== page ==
The DREAM Gene: Reducing Exercise-Induced Pain Sensations Using Gene Transfer (2010)


Miah, A. (2010) The DREAM Gene: Reducing Exercise-Induced Pain Sensations Using Gene Transfer. For Sands, R. and Moore, P. Anthropology of Sport and Human Movement. Lexington Books, a division of Rowman & Littlefield Publishers, Inc, pp.327-34.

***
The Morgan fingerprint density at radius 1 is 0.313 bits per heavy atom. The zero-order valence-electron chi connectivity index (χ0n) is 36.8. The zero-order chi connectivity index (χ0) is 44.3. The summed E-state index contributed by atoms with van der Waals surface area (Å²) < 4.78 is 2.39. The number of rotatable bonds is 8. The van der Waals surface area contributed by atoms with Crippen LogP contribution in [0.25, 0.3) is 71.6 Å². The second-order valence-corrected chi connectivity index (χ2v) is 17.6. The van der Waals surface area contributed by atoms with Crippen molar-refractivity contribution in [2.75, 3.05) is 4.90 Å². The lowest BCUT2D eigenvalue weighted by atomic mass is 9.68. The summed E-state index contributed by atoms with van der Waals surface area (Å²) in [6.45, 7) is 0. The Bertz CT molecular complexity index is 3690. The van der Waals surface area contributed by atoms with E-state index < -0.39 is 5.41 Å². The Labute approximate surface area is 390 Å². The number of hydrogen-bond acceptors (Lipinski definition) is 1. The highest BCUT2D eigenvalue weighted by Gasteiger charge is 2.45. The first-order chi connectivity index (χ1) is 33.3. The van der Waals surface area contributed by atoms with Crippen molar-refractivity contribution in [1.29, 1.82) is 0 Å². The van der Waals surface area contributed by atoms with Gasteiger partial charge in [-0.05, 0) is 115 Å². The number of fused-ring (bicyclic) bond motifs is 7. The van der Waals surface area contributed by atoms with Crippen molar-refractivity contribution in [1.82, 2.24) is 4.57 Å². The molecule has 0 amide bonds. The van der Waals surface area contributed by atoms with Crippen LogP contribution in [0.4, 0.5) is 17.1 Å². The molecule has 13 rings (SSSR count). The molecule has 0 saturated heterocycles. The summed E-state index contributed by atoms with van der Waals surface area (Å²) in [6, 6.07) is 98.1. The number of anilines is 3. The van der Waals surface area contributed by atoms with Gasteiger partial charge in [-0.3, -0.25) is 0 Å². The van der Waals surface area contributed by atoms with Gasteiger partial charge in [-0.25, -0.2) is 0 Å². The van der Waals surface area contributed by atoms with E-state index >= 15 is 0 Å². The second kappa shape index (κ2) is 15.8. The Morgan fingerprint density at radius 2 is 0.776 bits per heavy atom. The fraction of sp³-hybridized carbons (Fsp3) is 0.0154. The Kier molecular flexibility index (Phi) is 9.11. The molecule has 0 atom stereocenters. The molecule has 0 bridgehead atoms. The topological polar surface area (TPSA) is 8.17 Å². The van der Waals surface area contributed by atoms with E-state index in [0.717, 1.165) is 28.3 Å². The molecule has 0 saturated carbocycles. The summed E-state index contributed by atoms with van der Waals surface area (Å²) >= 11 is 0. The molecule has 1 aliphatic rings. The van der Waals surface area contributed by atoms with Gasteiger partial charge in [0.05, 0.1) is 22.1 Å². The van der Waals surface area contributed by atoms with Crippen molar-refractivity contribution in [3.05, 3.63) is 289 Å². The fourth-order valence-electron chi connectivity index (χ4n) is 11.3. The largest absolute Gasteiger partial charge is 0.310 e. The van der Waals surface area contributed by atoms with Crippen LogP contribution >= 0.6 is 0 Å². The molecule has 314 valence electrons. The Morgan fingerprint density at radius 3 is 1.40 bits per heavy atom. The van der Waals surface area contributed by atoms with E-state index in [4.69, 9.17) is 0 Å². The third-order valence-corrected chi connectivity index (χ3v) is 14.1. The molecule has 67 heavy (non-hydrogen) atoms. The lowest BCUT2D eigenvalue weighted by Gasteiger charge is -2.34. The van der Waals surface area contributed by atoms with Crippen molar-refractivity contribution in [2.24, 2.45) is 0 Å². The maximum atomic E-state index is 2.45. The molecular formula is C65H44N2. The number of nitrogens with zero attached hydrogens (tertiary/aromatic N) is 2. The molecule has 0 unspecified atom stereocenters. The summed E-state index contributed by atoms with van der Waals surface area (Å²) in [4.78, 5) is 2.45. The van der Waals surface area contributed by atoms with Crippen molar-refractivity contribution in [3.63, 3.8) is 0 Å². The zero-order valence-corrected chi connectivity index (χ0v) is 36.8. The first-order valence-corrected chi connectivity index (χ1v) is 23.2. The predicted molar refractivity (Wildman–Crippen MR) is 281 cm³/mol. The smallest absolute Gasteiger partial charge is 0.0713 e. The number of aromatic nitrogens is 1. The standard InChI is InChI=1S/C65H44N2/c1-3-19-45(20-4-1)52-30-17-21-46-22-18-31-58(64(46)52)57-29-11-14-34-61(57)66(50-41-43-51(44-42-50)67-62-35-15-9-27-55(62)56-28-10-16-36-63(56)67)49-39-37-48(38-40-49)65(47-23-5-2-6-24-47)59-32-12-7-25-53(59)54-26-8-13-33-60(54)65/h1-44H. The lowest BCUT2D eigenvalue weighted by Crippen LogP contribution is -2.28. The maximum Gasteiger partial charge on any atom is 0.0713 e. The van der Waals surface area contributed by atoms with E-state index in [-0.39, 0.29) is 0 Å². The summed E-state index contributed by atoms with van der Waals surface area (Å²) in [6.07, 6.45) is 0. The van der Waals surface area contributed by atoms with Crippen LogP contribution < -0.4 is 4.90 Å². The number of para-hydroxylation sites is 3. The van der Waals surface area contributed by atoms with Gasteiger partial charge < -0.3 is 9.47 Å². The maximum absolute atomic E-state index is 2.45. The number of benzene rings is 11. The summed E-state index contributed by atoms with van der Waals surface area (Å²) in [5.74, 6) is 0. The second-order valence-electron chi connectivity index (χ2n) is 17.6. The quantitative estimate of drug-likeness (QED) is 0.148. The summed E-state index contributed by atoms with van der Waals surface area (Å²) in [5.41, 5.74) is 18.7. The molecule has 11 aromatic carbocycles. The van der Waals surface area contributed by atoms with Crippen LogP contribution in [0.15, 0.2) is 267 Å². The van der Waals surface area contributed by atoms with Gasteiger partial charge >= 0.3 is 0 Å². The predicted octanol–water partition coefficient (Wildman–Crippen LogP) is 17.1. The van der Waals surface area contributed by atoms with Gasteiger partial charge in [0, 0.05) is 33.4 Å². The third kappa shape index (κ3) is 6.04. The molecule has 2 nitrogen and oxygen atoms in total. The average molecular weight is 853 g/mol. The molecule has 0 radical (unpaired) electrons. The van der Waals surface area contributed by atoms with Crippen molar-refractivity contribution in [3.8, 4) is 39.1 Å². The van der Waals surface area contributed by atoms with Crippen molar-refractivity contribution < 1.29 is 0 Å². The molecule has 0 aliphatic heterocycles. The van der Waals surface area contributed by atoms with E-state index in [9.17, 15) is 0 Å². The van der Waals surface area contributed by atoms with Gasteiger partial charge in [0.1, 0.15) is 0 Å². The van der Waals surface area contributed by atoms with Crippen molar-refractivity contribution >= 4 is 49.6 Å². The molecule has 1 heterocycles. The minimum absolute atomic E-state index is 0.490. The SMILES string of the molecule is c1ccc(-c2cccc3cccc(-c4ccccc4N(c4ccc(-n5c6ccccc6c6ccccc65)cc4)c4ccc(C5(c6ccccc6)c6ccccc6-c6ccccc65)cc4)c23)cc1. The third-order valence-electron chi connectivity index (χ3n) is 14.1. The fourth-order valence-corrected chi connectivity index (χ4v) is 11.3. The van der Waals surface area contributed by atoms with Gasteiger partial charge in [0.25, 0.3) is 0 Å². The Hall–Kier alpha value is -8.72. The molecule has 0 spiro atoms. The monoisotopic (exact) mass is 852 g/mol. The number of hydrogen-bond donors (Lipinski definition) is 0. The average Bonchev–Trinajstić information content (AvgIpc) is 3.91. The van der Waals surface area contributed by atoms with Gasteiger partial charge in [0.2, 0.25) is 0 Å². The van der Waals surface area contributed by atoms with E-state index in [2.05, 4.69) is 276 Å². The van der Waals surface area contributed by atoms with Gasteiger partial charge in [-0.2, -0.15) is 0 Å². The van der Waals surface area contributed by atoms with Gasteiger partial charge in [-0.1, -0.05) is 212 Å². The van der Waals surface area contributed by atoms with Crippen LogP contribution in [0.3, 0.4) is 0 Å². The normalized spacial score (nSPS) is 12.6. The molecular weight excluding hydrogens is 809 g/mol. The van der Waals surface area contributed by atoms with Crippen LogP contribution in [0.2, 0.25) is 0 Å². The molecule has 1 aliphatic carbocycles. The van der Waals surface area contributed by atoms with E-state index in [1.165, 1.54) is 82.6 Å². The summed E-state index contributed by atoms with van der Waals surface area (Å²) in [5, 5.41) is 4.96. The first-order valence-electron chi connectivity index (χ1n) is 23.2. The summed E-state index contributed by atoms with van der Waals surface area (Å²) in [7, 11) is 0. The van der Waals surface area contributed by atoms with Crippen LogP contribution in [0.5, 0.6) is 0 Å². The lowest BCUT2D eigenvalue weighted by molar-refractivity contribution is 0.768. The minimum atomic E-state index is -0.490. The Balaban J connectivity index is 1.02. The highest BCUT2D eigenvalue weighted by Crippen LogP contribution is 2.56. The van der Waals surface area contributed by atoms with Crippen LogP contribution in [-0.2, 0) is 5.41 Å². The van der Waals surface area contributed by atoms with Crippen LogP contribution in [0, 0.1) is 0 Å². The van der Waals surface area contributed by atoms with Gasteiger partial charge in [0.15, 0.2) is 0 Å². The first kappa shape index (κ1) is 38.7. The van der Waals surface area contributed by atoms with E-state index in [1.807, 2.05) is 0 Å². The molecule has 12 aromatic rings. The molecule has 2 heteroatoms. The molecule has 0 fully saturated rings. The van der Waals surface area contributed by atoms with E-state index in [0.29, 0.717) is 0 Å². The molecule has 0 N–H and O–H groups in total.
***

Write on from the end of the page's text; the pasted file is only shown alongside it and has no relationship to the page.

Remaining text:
"Understanding the complexity of the distinction between therapy and enhancement requires taking to task the ethical assumptions about each. This is why the discussion has focused mainly on the ethical status of therapeutic technology in sport. While it can be argued that the capacity to endure pain in sport is medically unconscionable, its tolerance has a symbolic and functional status that challenges the idea that athletes would willingly use this technology to enhance their performance. Such use would be conceptually different from, say, using hormone therapy to build muscle mass. On this basis, whereas it has been commonplace for anti-doping rhetoric to condemn enhancement and embrace therapeutic medicine, this distinction underestimates the complexity of both terms and the inadequacy of basing an ethical distinction on their assumed characteristics. DREAM manipulation problematises what constitutes an ethical performance in sport. It brings into question what values underpin sport and the medical principles on which antidoping codes have been based, which lead to making such distinctions as that made between therapy and enhancement. Moreover, it raises the question about what sporting authorities are trying to protect when they base arguments against doping on the well-being of athletes. Importantly, the value of this distinction is asserted largely from the medical side of sport. Sport has a legitimate interest in performance enhancement and it is widely understood that the only obstacle to athletes using any biochemical method of performance enhancements is the ethical permissibility of the technology. It has been argued here that pain tolerance does not contribute to establishing who is the better athlete and, for this reason, technology that can equalise this human characteristic would be a desirable innovation for competition"